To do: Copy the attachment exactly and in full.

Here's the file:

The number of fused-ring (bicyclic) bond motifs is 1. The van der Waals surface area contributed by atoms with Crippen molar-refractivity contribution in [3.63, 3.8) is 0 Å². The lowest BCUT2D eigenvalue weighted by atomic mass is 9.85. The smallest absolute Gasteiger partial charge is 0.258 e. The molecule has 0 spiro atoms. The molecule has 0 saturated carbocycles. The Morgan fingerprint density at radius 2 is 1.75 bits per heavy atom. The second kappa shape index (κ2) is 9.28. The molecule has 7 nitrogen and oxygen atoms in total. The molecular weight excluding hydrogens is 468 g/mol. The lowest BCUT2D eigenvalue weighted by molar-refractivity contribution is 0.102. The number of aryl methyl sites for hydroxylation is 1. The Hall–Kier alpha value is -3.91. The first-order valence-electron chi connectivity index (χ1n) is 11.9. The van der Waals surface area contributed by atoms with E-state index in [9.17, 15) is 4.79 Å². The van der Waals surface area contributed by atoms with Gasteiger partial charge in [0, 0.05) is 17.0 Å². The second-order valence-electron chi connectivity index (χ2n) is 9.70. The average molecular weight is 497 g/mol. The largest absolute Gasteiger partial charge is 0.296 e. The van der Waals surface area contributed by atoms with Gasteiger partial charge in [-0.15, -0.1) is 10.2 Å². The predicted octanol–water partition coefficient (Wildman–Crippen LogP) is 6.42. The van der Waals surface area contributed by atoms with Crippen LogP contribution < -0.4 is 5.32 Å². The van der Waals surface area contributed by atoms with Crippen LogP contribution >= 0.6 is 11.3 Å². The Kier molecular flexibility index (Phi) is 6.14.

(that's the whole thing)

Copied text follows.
The number of fused-ring (bicyclic) bond motifs is 1. The van der Waals surface area contributed by atoms with Crippen molar-refractivity contribution in [3.63, 3.8) is 0 Å². The lowest BCUT2D eigenvalue weighted by atomic mass is 9.85. The smallest absolute Gasteiger partial charge is 0.258 e. The molecule has 0 spiro atoms. The molecule has 0 saturated carbocycles. The Morgan fingerprint density at radius 2 is 1.75 bits per heavy atom. The second kappa shape index (κ2) is 9.28. The molecule has 7 nitrogen and oxygen atoms in total. The molecular weight excluding hydrogens is 468 g/mol. The lowest BCUT2D eigenvalue weighted by molar-refractivity contribution is 0.102. The number of aryl methyl sites for hydroxylation is 1. The Hall–Kier alpha value is -3.91. The first-order valence-electron chi connectivity index (χ1n) is 11.9. The van der Waals surface area contributed by atoms with E-state index in [9.17, 15) is 4.79 Å². The van der Waals surface area contributed by atoms with Gasteiger partial charge in [0, 0.05) is 17.0 Å². The second-order valence-electron chi connectivity index (χ2n) is 9.70. The average molecular weight is 497 g/mol. The largest absolute Gasteiger partial charge is 0.296 e. The van der Waals surface area contributed by atoms with Gasteiger partial charge in [-0.15, -0.1) is 10.2 Å². The predicted octanol–water partition coefficient (Wildman–Crippen LogP) is 6.42. The van der Waals surface area contributed by atoms with Crippen LogP contribution < -0.4 is 5.32 Å². The van der Waals surface area contributed by atoms with Crippen LogP contribution >= 0.6 is 11.3 Å². The Kier molecular flexibility index (Phi) is 6.14.